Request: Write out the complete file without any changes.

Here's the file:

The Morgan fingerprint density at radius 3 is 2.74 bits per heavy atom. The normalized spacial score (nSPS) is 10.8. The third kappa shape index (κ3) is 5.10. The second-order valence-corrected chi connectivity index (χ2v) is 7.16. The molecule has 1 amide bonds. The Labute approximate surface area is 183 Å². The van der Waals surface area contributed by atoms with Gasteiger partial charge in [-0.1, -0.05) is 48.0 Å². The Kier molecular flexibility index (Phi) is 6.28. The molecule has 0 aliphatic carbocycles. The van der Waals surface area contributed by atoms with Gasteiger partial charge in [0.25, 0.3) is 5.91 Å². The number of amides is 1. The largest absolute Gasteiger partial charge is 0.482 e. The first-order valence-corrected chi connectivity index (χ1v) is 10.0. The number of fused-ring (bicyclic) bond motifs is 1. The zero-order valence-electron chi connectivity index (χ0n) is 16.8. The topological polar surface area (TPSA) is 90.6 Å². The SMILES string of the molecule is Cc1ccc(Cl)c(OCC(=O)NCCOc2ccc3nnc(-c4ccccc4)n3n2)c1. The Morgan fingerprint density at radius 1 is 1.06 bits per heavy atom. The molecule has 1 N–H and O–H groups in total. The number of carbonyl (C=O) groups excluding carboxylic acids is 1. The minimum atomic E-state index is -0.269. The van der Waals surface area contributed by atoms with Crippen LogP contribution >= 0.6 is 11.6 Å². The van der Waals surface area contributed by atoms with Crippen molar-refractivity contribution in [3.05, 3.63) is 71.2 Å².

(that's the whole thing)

The Morgan fingerprint density at radius 3 is 2.74 bits per heavy atom. The normalized spacial score (nSPS) is 10.8. The third kappa shape index (κ3) is 5.10. The second-order valence-corrected chi connectivity index (χ2v) is 7.16. The molecule has 1 amide bonds. The Labute approximate surface area is 183 Å². The van der Waals surface area contributed by atoms with Gasteiger partial charge in [-0.1, -0.05) is 48.0 Å². The Kier molecular flexibility index (Phi) is 6.28. The molecule has 0 aliphatic carbocycles. The van der Waals surface area contributed by atoms with Gasteiger partial charge in [0.25, 0.3) is 5.91 Å². The number of amides is 1. The largest absolute Gasteiger partial charge is 0.482 e. The first-order valence-corrected chi connectivity index (χ1v) is 10.0. The number of fused-ring (bicyclic) bond motifs is 1. The zero-order valence-electron chi connectivity index (χ0n) is 16.8. The topological polar surface area (TPSA) is 90.6 Å². The SMILES string of the molecule is Cc1ccc(Cl)c(OCC(=O)NCCOc2ccc3nnc(-c4ccccc4)n3n2)c1. The Morgan fingerprint density at radius 1 is 1.06 bits per heavy atom. The molecule has 1 N–H and O–H groups in total. The number of carbonyl (C=O) groups excluding carboxylic acids is 1. The minimum atomic E-state index is -0.269. The van der Waals surface area contributed by atoms with Crippen LogP contribution >= 0.6 is 11.6 Å². The van der Waals surface area contributed by atoms with Crippen molar-refractivity contribution in [3.05, 3.63) is 71.2 Å².